Suppose someone offered you five hundred million dollars to some something transformative for American Jewry. What would you do with that money? Build day schools? Fix those that are already there? Design outreach programs for the less affiliated? Expand Birthright? Setting up learning centers on college campuses? Build a "Foreign Ministry" for the Jewish people?
OK, I don't have that kind of money to throw around. But to dream of what we would do with extraordinary resources should help guide what we do with more limited reources. So let's dream - what would you do with it?
Friday, May 25, 2007
Sunday, May 20, 2007
In one California school, an elementary school student was suspended for bullying. Her mother did not want her "punishment" to be hanging around the house watching cartoons, so she devised a more creative way for her to spend her time off.
As a principal I wouldn't have done it, but if her mother wants to, it works for me.
Hat tip: Shira Borstein
Tuesday, May 15, 2007
In a recent Lookstein Center webconference on spirituality, Rabbi Aryeh Ben David asserted that people often neglect their essence, rather than being "human beings", they become "human doings".
Has Judaism has also been affected by this process? Is it possible that Orthodox Jews have become obsessed with the minutiae of halachik achievement, constantly adopting more stringencies and practices, that they have stopped thinking about and appreciating the purpose of our halachik practice? Has keeping halacha to its strictest degree overtaken its purpose of bringing us closer to God and Man?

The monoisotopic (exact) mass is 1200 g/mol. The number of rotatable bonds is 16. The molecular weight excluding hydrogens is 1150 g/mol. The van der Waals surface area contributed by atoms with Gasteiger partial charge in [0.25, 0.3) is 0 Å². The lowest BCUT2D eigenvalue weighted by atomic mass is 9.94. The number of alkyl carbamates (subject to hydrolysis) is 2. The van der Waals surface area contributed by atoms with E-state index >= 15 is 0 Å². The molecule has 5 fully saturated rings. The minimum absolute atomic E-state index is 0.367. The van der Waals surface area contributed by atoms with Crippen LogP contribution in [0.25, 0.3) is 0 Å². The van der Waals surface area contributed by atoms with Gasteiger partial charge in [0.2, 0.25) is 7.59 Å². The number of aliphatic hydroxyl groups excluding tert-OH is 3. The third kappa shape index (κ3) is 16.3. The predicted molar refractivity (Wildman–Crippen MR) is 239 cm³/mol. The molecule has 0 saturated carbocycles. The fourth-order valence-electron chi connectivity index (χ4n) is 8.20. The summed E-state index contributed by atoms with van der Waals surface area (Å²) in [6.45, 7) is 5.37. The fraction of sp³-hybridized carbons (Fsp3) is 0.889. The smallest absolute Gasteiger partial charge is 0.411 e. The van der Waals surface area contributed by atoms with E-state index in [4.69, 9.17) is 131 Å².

For example, rather than becoming liberated by Pesach, many of us have become slaves to its halachik (or pseudo-halachik) stringencies and rather than creating a holy society, strict separation of the sexes on even busses and taxis, has often succeeded in desecrating God's name (See Zvi Grumet's schmoozed http://schmoozed.lookstein.org/2007/05/jewish-education-works.html).
Monday, May 14, 2007
Outside Ben Gurion airport arrivals, I'm on a long line waiting for the Nesher shared taxi to Jerusalem. The dispatcher, walking up and down the line, spots me.
"Are you going to Jerusalem" - "Yes"
"Are you traveling alone? - "Yes"
"OK, come with me."